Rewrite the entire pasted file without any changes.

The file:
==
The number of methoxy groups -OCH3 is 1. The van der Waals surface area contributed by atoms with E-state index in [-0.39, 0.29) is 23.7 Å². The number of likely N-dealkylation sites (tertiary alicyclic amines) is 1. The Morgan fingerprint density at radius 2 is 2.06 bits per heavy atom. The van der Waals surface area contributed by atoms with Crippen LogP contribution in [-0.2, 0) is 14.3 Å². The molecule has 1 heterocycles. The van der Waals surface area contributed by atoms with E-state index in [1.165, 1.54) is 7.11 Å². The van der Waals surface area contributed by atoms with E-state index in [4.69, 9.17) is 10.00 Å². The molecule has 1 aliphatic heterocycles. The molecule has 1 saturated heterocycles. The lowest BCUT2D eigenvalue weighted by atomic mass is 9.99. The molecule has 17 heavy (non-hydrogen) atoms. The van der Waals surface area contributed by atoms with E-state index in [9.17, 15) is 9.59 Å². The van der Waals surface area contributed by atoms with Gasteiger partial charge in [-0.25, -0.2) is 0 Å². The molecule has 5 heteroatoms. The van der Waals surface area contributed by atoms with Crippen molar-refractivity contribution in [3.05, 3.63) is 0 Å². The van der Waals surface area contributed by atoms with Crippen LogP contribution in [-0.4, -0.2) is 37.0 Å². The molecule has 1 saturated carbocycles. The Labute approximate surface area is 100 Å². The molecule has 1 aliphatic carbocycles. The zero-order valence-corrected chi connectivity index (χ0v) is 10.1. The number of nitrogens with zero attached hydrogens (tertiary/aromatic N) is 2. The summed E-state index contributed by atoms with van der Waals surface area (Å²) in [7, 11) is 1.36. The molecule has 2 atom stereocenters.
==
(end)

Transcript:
The number of methoxy groups -OCH3 is 1. The van der Waals surface area contributed by atoms with E-state index in [-0.39, 0.29) is 23.7 Å². The number of likely N-dealkylation sites (tertiary alicyclic amines) is 1. The Morgan fingerprint density at radius 2 is 2.06 bits per heavy atom. The van der Waals surface area contributed by atoms with Crippen LogP contribution in [-0.2, 0) is 14.3 Å². The molecule has 1 heterocycles. The van der Waals surface area contributed by atoms with E-state index in [1.165, 1.54) is 7.11 Å². The van der Waals surface area contributed by atoms with E-state index in [4.69, 9.17) is 10.00 Å². The molecule has 1 aliphatic heterocycles. The molecule has 1 saturated heterocycles. The lowest BCUT2D eigenvalue weighted by atomic mass is 9.99. The molecule has 17 heavy (non-hydrogen) atoms. The van der Waals surface area contributed by atoms with E-state index in [9.17, 15) is 9.59 Å². The van der Waals surface area contributed by atoms with Gasteiger partial charge in [-0.25, -0.2) is 0 Å². The molecule has 5 heteroatoms. The van der Waals surface area contributed by atoms with Crippen molar-refractivity contribution in [3.05, 3.63) is 0 Å². The van der Waals surface area contributed by atoms with Crippen LogP contribution in [-0.4, -0.2) is 37.0 Å². The molecule has 1 saturated carbocycles. The Labute approximate surface area is 100 Å². The molecule has 1 aliphatic carbocycles. The zero-order valence-corrected chi connectivity index (χ0v) is 10.1. The number of nitrogens with zero attached hydrogens (tertiary/aromatic N) is 2. The summed E-state index contributed by atoms with van der Waals surface area (Å²) in [7, 11) is 1.36. The molecule has 2 atom stereocenters.